Post Typhoon Haiyan relief effort

ILO rallies partners to donate to livelihoods recovery in Philippines

Following the loss of life and livelihoods in Typhoon Yolanda (Haiyan), the ILO response is focused on emergency employment schemes to help rebuild communities and restore livelihoods through decent work.

Press release | 19 November 2013

GENEVA (PARDEV)- Representatives of major development partners attended a meeting at the ILO in Geneva in the presence of H.E. Mr. Denis Y. Lepatan, Ambassador of the Philippines to the United Nations in Geneva.

The meeting was led by Deputy Director-General Gilbert Houngbo and featured a live video-conference with Lawrence Jeff Johnson, Director of the ILO Office for the Philippines. Johnson explained the strategy of the ILO's emergency employment programmes aimed at rebuilding communities and restoring or creating livelihoods.

Some 13 million people in nine separate regions and 36 provinces have been affected by the disaster. 40 per cent of those affected (5.1 million) are workers, 2.2 million of whom were engaged in vulnerable forms of employment.

Participants heard an update on the status of the ILO programmes. An Emergency Employment Office has been established in Ormoc City, and cash-for-work activities have begun in Bogo City in Northern Cebu. Priority is being given to debris clearance and cash for work.

The Response Action Plan, which is part of the UN Flash Appeal for the disaster, includes a livelihoods component of US$ 31 million, of which US$ 24 million are for the ILO emergency employment programmes. At the same time the Asian Development Bank (ADB) is scheduling US$ 23 million for emergency assistance and is considering coordinating its livelihoods and employment plans with those of the ILO.

So far some US$ 270 million have been contributed in total to the relief efforts. These include donations from Australia (US$ 9.3 million, including medical staff, water containers and hygiene kits), Canada (US$ 5 million for shelter, food, water and livelihoods support), the European Union (US$ 3 million for humanitarian assistance and US$ 10 million for the rehabilitation of affected areas), Finland (€ 1 million for aid relief), Japan (US$ 10 million, plus US$ 500,000 earmarked for an ILO-Japan initiative), Republic of Korea (US$ 5 million plus a 40-strong medical team), the Netherlands (€ 2 million for the UN and IFRC), New Zealand (US$ 2 million for NGO work), Norway (US$ 10 million), United Arab Emirates (US$ 10 million for humanitarian aid), the United Kingdom (US$ 16 million for emergency shelter, water and household items), and the United States (US$ 20 million in humanitarian aid and logistics support). Norway and the United Kingdom have expressed interest in supporting ILO livelihoods schemes in two regions of the country.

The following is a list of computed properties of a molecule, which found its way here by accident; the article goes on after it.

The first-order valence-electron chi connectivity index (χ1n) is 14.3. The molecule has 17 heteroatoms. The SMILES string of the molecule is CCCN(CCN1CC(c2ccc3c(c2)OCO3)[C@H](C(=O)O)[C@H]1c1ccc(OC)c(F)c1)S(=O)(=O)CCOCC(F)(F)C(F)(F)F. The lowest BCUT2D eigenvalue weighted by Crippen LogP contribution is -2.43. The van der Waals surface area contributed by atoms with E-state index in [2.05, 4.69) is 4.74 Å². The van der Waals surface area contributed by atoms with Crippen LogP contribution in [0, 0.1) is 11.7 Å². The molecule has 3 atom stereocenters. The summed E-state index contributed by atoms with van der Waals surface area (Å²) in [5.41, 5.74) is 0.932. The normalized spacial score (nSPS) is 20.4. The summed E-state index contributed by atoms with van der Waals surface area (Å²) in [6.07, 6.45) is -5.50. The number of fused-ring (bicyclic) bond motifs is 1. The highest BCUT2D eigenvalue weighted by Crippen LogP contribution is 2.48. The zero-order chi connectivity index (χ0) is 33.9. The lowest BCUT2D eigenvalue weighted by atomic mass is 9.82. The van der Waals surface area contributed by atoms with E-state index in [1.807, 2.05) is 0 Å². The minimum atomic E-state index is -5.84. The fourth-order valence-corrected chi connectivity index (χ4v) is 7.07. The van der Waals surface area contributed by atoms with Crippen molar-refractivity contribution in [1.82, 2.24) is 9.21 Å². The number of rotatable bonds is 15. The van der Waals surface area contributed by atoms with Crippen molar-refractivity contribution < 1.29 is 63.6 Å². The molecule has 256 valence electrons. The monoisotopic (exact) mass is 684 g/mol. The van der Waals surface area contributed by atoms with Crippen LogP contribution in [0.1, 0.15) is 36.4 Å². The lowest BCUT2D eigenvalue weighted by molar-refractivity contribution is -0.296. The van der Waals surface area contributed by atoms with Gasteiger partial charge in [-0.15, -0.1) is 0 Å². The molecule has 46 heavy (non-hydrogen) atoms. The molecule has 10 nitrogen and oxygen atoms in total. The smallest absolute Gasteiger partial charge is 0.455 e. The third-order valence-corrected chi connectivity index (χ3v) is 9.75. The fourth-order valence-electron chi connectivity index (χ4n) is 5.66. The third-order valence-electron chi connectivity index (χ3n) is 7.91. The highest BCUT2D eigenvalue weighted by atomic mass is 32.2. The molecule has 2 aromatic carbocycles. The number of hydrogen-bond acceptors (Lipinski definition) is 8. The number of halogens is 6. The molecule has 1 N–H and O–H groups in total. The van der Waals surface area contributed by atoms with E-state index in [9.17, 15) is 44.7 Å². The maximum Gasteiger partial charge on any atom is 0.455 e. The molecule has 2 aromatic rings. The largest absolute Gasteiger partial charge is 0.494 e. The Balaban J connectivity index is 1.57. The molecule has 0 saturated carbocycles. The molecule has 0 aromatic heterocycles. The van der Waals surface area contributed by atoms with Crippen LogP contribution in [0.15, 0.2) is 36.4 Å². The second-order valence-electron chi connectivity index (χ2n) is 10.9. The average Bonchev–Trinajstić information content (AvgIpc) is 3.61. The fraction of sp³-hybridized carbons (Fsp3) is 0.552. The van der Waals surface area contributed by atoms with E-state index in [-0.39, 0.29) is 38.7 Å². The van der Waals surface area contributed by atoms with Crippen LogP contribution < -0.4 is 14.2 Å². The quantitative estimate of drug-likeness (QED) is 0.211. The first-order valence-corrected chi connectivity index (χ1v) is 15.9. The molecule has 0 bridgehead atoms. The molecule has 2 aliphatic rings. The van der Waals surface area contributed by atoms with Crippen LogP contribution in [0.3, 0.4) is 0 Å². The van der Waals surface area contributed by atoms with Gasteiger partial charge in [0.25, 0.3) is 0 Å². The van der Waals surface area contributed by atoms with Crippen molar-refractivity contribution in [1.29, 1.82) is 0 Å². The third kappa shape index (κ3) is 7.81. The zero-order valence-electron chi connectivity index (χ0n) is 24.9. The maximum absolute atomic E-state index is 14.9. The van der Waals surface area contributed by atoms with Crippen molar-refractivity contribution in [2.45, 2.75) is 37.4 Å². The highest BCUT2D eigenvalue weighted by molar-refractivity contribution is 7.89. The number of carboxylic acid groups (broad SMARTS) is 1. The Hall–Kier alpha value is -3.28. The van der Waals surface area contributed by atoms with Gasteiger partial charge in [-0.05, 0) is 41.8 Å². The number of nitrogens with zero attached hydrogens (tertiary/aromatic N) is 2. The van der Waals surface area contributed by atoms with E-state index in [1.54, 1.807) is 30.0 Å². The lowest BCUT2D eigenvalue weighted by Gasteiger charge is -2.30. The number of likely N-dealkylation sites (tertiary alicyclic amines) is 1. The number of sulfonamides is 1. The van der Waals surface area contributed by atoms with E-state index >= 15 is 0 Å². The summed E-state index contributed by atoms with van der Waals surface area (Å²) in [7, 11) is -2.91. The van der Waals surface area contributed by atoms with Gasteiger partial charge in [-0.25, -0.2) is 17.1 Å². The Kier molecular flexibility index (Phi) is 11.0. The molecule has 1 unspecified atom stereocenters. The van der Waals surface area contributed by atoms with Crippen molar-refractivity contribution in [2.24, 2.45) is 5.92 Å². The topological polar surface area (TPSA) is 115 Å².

Under the relief effort, a Memorandum of Understanding has been signed between members of the Livelihood Cluster in the Philippines, which is co-led by the ILO and the Department of Welfare and Development, and includes the Department of Labor and Employment, the Technical Education and Skills Development Authority, the Social Security System, as well as UNFPA, IOM, WFP, UNDP, ACF International and the Australian Agency for International Development (AusAID).

Under the MoU the cluster agreed to apply and promote decent work principles in undertaking activities, which include
  • debris clearance through cash-for-work schemes in order to provide immediate income to households;
  • onsite training to beneficiary workers during the repair, reconstruction and rehabilitation of infrastructure to address the expected demand for skilled workers;
  • the organization, training and registration of workers with government agencies to acquire the legal personality to be engaged as local community contractors for the repair and rehabilitation of community assets and facilities and other emergency employment activities;
  • the engagement of community contractors to demonstrate capacity to address local labour market demand resulting from new investment priorities by public and private development actors.
General cash-for-work schemes are complemented by other such activities involving support to women friendly space facilitators and child minding.

The cash-for-work schemes will comply with international and national standards on decent work. This means they will equal 100 per cent of the regional minimum wage, and will strictly observe occupational safety and health standards, including appropriate protective wear. Selection criteria will take account of the needs for vulnerable groups such as female-headed households, families with pregnant women and infants, the disabled, and others. Nursing services will be available on project sites. Projects will be regularly monitored to ensure that participants are safe from exploitation, sexual abuse and harassment. Social protection benefits and accident insurance will be extended to workers.